The Philippines has earned itself an upgrade to “BBB+”, marking this as the highest credit rating in the country’s history. The upgrade was given by global debt watcher, Standard and Poor’s (S&P), which cited the country’s strong growth trajectory, healthy external position and sustainable public finances as factors for the grade improvement.
The country now stands two levels above the investment grade rating. As a result, borrowing costs from the international market is likely to lower for both the government and private entities. This in turn translates to cheaper financing options for the domestic market; possibly leading to an even greater boost to the economy.
“We raised the rating to reflect the Philippines’ strong economic growth trajectory, which we expect to continue to drive constructive development outcomes and underpin broader credit metrics over the medium term”, said S&P in a statement. “The rating is also supported by solid government fiscal accounts, low public indebtedness and the economy’s sound external settings”.
S&P has also given the country a “stable” outlook. This means that they are confident that the Philippines will maintain its economic momentum in the medium term, as well as continuing to contain its fiscal deficits and maintain stable public indebtedness.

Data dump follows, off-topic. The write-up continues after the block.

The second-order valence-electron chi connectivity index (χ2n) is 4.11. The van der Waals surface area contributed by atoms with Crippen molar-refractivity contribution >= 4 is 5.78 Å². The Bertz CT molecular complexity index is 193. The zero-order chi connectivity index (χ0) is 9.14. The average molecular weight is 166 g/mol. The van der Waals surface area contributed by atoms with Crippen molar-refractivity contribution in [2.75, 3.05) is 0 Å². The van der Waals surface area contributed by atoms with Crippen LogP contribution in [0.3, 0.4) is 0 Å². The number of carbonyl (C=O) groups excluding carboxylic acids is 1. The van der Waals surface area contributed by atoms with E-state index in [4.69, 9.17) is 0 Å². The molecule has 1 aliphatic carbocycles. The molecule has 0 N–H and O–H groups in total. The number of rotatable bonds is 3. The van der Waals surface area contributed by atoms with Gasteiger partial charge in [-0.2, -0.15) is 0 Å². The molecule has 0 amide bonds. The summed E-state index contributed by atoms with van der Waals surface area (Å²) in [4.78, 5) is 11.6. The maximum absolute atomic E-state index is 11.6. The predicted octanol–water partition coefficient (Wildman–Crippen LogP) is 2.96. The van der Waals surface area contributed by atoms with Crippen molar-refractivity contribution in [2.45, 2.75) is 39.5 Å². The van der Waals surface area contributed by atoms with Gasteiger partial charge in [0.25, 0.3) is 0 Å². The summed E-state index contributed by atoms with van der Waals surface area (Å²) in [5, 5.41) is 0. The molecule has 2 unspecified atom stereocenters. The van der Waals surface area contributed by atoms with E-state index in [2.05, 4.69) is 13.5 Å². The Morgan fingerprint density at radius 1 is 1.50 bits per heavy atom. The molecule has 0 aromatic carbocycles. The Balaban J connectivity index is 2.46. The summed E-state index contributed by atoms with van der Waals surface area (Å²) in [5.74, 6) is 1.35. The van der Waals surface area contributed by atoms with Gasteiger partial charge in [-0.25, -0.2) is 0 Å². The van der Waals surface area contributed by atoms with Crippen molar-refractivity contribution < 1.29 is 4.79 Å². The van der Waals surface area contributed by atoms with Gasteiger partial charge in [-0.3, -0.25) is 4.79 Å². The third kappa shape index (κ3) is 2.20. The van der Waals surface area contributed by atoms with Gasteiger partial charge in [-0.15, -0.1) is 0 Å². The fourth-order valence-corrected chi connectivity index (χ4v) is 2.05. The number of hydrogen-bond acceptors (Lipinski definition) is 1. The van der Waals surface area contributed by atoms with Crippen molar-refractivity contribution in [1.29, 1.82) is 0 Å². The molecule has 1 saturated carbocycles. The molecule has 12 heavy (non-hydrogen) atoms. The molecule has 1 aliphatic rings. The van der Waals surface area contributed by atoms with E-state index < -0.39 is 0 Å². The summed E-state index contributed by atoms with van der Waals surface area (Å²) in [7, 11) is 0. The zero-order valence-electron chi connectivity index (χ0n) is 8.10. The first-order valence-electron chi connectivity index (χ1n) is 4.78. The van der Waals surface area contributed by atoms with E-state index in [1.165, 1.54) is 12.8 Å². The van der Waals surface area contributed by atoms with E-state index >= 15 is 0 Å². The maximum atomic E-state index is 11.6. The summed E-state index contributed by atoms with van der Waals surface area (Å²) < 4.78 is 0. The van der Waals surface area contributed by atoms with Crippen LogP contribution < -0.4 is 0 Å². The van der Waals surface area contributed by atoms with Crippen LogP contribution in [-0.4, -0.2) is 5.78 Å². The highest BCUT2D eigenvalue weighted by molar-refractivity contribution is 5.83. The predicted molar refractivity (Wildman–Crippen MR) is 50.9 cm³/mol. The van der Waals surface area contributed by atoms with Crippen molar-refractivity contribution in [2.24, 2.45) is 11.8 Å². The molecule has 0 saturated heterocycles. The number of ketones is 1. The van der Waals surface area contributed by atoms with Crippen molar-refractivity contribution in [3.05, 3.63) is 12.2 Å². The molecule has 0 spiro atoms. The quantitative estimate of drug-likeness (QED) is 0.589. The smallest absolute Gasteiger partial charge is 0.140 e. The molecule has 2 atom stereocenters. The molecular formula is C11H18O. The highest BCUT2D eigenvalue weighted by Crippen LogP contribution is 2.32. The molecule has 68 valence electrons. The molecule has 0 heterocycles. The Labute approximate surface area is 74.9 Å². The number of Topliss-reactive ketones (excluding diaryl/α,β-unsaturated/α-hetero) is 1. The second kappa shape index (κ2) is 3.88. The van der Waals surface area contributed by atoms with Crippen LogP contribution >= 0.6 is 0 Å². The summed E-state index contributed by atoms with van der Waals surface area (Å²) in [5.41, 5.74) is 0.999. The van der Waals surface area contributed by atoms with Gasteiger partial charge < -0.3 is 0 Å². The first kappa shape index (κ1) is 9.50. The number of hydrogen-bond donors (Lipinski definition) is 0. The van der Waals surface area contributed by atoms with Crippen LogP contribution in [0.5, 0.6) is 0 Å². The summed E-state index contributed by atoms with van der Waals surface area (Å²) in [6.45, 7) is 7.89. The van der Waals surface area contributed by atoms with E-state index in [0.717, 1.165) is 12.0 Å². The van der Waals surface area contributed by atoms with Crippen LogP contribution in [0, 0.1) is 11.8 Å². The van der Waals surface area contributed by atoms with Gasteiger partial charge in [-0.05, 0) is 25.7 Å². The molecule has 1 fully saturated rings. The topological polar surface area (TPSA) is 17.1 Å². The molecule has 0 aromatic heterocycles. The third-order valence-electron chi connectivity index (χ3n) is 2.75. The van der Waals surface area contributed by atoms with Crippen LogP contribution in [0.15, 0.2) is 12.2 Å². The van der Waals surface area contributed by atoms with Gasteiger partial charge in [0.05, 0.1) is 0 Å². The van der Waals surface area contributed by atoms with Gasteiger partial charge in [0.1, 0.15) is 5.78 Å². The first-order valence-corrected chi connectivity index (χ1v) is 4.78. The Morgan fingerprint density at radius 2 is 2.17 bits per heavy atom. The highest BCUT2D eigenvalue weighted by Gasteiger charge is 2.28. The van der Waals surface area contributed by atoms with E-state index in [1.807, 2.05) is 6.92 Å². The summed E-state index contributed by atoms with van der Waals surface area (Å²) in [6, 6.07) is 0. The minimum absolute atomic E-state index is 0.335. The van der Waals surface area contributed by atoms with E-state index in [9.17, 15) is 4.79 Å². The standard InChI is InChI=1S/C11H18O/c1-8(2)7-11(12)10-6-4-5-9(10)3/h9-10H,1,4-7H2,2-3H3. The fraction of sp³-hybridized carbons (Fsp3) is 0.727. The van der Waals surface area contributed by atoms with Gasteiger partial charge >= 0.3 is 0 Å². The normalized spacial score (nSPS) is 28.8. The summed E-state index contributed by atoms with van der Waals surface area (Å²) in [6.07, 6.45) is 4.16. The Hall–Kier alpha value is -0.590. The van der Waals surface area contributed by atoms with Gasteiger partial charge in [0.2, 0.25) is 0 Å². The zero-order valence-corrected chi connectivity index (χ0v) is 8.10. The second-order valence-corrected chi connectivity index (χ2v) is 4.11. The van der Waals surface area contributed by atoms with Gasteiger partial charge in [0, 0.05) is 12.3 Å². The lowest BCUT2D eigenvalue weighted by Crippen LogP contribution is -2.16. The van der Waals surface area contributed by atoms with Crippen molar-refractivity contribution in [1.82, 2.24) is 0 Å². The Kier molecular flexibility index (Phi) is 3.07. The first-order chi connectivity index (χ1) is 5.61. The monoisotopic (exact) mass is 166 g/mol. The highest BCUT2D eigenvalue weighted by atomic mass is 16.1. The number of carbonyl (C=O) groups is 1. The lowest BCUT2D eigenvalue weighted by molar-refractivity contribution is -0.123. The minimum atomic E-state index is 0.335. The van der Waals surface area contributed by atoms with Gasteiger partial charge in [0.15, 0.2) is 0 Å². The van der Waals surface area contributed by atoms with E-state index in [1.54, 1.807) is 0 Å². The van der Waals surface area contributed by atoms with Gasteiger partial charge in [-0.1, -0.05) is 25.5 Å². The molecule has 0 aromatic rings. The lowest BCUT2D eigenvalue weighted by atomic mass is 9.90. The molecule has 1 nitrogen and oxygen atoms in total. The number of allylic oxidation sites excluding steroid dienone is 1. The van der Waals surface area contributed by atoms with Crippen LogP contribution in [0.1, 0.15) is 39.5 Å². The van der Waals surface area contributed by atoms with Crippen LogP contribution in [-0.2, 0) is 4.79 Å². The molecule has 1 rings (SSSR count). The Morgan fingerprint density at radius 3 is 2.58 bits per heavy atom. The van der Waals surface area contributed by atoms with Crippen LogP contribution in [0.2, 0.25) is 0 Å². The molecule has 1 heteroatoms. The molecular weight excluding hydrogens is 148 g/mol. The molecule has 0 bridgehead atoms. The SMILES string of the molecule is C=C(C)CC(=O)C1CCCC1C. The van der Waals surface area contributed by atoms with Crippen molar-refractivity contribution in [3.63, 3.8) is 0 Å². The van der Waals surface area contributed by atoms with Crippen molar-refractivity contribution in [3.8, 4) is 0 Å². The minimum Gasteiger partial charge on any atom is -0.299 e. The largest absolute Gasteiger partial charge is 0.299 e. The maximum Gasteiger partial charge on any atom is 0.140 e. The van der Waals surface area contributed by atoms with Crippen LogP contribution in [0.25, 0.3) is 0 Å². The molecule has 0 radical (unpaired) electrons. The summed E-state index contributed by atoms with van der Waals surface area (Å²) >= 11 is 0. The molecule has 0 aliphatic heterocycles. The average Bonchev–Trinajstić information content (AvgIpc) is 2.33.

“We may raise the ratings over the next two years if the government makes significant further achievements in its fiscal reform program, or if the country’s external position improves such that its status as a net external creditor becomes more secure over the long term”, added S&P.
However, the debt watcher warns that the country may lose its current rating if the government’s fiscal policy leads to higher than expected levels of debt; or if the nation’s GDP growth declines by a significant margin.
S&P further elaborated on their reasoning for raising the Philippines’ rating; stating that the country’s economy was growing at a consistently faster rate than its peers. As long as the current investment rates are maintained, they predict that the country’s growth rate shall continue at this pace.
S&P also noted the country’s declining unemployment rate, which is a good indicator of the economy’s bolstered labour market; despite an ever increasing working-age population.